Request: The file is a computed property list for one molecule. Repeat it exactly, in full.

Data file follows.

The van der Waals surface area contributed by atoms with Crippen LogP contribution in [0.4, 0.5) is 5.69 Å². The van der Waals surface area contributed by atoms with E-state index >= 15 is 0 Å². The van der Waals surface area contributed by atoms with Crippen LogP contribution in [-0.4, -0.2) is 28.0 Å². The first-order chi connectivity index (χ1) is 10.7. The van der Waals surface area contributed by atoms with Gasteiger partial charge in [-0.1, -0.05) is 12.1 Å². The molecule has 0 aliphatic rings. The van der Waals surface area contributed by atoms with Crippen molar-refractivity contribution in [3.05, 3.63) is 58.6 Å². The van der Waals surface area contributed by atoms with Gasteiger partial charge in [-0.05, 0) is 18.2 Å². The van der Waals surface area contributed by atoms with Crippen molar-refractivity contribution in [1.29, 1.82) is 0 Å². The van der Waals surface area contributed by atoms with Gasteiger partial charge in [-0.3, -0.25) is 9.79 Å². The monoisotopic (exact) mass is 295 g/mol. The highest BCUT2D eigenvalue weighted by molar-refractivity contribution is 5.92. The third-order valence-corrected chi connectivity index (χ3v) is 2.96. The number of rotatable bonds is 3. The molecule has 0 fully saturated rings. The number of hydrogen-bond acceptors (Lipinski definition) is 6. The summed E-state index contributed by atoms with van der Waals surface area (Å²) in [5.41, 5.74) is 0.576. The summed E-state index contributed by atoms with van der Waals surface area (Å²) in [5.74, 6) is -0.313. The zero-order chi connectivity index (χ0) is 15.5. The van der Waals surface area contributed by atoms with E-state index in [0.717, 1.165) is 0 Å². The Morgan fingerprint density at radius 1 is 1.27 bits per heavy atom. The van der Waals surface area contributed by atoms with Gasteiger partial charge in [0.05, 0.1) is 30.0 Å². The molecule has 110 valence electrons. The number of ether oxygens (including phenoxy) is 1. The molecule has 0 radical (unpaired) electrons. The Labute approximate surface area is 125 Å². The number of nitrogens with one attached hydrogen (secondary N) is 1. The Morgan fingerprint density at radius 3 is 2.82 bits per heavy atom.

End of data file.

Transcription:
The van der Waals surface area contributed by atoms with Crippen LogP contribution in [0.4, 0.5) is 5.69 Å². The van der Waals surface area contributed by atoms with E-state index >= 15 is 0 Å². The van der Waals surface area contributed by atoms with Crippen LogP contribution in [-0.4, -0.2) is 28.0 Å². The first-order chi connectivity index (χ1) is 10.7. The van der Waals surface area contributed by atoms with Gasteiger partial charge in [-0.1, -0.05) is 12.1 Å². The molecule has 0 aliphatic rings. The van der Waals surface area contributed by atoms with Crippen molar-refractivity contribution in [3.05, 3.63) is 58.6 Å². The van der Waals surface area contributed by atoms with Gasteiger partial charge in [-0.05, 0) is 18.2 Å². The van der Waals surface area contributed by atoms with Crippen molar-refractivity contribution in [1.29, 1.82) is 0 Å². The van der Waals surface area contributed by atoms with Gasteiger partial charge in [-0.3, -0.25) is 9.79 Å². The monoisotopic (exact) mass is 295 g/mol. The highest BCUT2D eigenvalue weighted by molar-refractivity contribution is 5.92. The third-order valence-corrected chi connectivity index (χ3v) is 2.96. The number of rotatable bonds is 3. The molecule has 0 fully saturated rings. The number of hydrogen-bond acceptors (Lipinski definition) is 6. The summed E-state index contributed by atoms with van der Waals surface area (Å²) in [5.41, 5.74) is 0.576. The summed E-state index contributed by atoms with van der Waals surface area (Å²) in [5.74, 6) is -0.313. The zero-order chi connectivity index (χ0) is 15.5. The van der Waals surface area contributed by atoms with E-state index in [0.717, 1.165) is 0 Å². The Morgan fingerprint density at radius 1 is 1.27 bits per heavy atom. The van der Waals surface area contributed by atoms with Gasteiger partial charge in [0.05, 0.1) is 30.0 Å². The molecule has 110 valence electrons. The number of ether oxygens (including phenoxy) is 1. The molecule has 0 radical (unpaired) electrons. The Labute approximate surface area is 125 Å². The number of nitrogens with one attached hydrogen (secondary N) is 1. The Morgan fingerprint density at radius 3 is 2.82 bits per heavy atom.